Programming Microsoft Windows CE Paperback – Jul 13 2001
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With the growing popularity of the Windows CE platform, writing small, efficient applications is once again crucial. Doug Boling's Programming Microsoft Windows CE shows experienced Windows C programmers how to write lean-and-mean software for today's hand-held PCs.
After a quick introduction, this text moves to a basic Windows CE program written in C. Throughout the book, the author provides detailed technical knowledge of both the Window CE platform and C API. He covers basic graphics programming, including bitmaps, fonts, and basic Graphical Device Interface (GDI) functions, and then moves the tour of Windows CE to input, whether through a keyboard, stylus, or mouse. Sections on control and dialog-box programming show what's different about the more restricted Windows CE platform compared to ordinary Win32 programming.
The second half of the book presents some excellent information on issues specific to the Windows CE platform, including memory management, its new file system, and new database APIs. A thorough tour of Windows CE communications (whether over the Internet via sockets or infrared ports) will benefit every potential developer. So will the material on the Registry, installing Windows CE applications from desktops, and coordinating work between multiple threads and processes.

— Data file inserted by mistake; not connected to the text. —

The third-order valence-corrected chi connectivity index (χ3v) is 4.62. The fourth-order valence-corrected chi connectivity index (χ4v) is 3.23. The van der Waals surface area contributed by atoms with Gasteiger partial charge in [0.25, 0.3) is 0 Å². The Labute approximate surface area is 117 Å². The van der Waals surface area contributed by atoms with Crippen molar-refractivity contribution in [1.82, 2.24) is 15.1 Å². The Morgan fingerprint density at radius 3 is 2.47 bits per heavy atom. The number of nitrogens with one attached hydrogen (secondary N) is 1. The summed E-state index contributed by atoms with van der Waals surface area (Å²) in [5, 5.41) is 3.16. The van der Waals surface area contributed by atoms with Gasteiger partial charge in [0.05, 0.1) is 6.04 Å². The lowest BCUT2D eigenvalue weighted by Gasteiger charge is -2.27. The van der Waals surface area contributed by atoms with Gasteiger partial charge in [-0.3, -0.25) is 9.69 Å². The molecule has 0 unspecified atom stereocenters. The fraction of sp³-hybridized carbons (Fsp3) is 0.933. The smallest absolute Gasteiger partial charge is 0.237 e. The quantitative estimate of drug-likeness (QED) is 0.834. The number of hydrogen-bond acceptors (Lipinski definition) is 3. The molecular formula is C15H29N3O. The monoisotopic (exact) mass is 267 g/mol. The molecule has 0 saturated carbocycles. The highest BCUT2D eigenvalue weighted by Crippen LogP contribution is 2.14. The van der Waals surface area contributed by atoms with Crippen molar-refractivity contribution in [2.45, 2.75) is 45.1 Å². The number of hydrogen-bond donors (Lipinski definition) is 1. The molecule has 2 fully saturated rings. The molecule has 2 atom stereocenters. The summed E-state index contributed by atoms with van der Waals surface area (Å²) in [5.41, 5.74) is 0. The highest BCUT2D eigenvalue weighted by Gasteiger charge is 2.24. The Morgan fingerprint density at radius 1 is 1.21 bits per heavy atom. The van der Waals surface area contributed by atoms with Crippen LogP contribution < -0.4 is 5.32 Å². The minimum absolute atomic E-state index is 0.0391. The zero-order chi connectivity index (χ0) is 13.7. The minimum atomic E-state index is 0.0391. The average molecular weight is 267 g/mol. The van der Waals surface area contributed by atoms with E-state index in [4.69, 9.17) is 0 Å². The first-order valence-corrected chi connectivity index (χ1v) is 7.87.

The book finishes with some strategies for cooperating with the Windows CE shell so that your programs are better integrated. --Richard Dragan --This text refers to an out of print or unavailable edition of this title.
Top Customer Reviews
There is an enormous amount of filler in this title. Most chapters contains 20+ pages of source code listing. That would be fine if the programs were illustrating a point or at least well-documented, but they seem to exist for the sole purpose of taking up space. In many cases the examples provided actually confuse the point rather than illustrating it.
Worse, the example programs are a blend of ALL the techniques discussed in a chapter--sorting out the information relevant to the particular technique/concept you are interested in is next to impossible. (e.g. the Property Sheet example in chapter 4).
In some rare cases it's possible to learn things by consulting this book, but when that happens it's almost always a case of "Oh, I didn't know that existed--now where do I go to find out how it works?"
I've found no instances of clear explanation or illustration of concepts in the text. It's just an undifferentiated 500 page block of blah-blah, yadda-yadda.
I've almost entirely abandoned it in favor of the (free) online documentation included with embedded C++.
All of the usual Windows API programming topics covered along with the new Windows CE related ones such as memory management, Object Store for files, databases, and registry (most Windows CE devices have no rotating memory), processes and threads, Windows CE networking, desktop / Windows CE communications, shell programming, system programming, and COM basics (barely).
The book will save you countless hours when writing Windows CE applications. I can tell that the author, Doug Boling, worked long and hard to put a complete Windows CE application development reference together.
The book provides a CD-ROM containing all the source code from the book along with the Developer Studio project files. According to the author, the examples are Windows CE 2.0 compatible. Also included on the CD-ROM are the platform SDK's for the Handheld/PC and the Palm/PC Windows CE devices.